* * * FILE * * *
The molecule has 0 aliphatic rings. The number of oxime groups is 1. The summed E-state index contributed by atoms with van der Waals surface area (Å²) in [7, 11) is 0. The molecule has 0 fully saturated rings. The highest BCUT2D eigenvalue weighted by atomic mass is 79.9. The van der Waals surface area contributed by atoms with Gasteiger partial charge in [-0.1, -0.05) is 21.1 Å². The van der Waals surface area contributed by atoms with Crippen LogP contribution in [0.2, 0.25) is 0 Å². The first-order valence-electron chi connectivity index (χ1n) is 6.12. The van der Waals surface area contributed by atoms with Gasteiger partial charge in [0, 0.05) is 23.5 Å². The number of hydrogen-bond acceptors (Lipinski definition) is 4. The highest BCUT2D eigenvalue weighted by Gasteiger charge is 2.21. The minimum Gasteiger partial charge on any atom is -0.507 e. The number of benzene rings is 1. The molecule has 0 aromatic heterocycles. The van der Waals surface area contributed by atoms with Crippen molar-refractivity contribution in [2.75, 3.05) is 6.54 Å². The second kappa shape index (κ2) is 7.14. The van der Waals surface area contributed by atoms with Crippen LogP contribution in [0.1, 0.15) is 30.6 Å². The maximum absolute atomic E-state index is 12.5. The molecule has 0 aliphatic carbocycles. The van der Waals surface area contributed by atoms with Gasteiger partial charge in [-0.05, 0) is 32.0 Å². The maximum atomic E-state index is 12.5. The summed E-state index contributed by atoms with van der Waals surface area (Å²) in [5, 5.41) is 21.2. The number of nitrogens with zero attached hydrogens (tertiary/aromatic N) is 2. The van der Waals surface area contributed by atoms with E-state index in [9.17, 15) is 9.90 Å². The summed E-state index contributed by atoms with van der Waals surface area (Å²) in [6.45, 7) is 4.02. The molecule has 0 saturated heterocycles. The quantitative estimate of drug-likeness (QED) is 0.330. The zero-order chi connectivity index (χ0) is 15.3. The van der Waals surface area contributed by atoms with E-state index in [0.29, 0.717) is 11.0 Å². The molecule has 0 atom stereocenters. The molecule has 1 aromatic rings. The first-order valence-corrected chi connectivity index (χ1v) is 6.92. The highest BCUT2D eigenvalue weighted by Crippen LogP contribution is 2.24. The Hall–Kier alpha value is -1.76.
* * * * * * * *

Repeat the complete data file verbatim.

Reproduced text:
The molecule has 0 aliphatic rings. The number of oxime groups is 1. The summed E-state index contributed by atoms with van der Waals surface area (Å²) in [7, 11) is 0. The molecule has 0 fully saturated rings. The highest BCUT2D eigenvalue weighted by atomic mass is 79.9. The van der Waals surface area contributed by atoms with Gasteiger partial charge in [-0.1, -0.05) is 21.1 Å². The van der Waals surface area contributed by atoms with Crippen LogP contribution in [0.2, 0.25) is 0 Å². The first-order valence-electron chi connectivity index (χ1n) is 6.12. The van der Waals surface area contributed by atoms with Gasteiger partial charge in [0, 0.05) is 23.5 Å². The number of hydrogen-bond acceptors (Lipinski definition) is 4. The highest BCUT2D eigenvalue weighted by Gasteiger charge is 2.21. The minimum Gasteiger partial charge on any atom is -0.507 e. The number of benzene rings is 1. The molecule has 0 aromatic heterocycles. The van der Waals surface area contributed by atoms with Crippen molar-refractivity contribution in [2.75, 3.05) is 6.54 Å². The second kappa shape index (κ2) is 7.14. The van der Waals surface area contributed by atoms with Crippen LogP contribution in [0.1, 0.15) is 30.6 Å². The maximum absolute atomic E-state index is 12.5. The molecule has 0 aliphatic carbocycles. The van der Waals surface area contributed by atoms with Gasteiger partial charge in [-0.05, 0) is 32.0 Å². The maximum atomic E-state index is 12.5. The summed E-state index contributed by atoms with van der Waals surface area (Å²) in [5, 5.41) is 21.2. The number of nitrogens with zero attached hydrogens (tertiary/aromatic N) is 2. The van der Waals surface area contributed by atoms with E-state index in [9.17, 15) is 9.90 Å². The summed E-state index contributed by atoms with van der Waals surface area (Å²) in [6.45, 7) is 4.02. The molecule has 0 saturated heterocycles. The quantitative estimate of drug-likeness (QED) is 0.330. The zero-order chi connectivity index (χ0) is 15.3. The van der Waals surface area contributed by atoms with E-state index in [0.29, 0.717) is 11.0 Å². The molecule has 0 atom stereocenters. The molecule has 1 aromatic rings. The first-order valence-corrected chi connectivity index (χ1v) is 6.92. The highest BCUT2D eigenvalue weighted by Crippen LogP contribution is 2.24. The Hall–Kier alpha value is -1.76.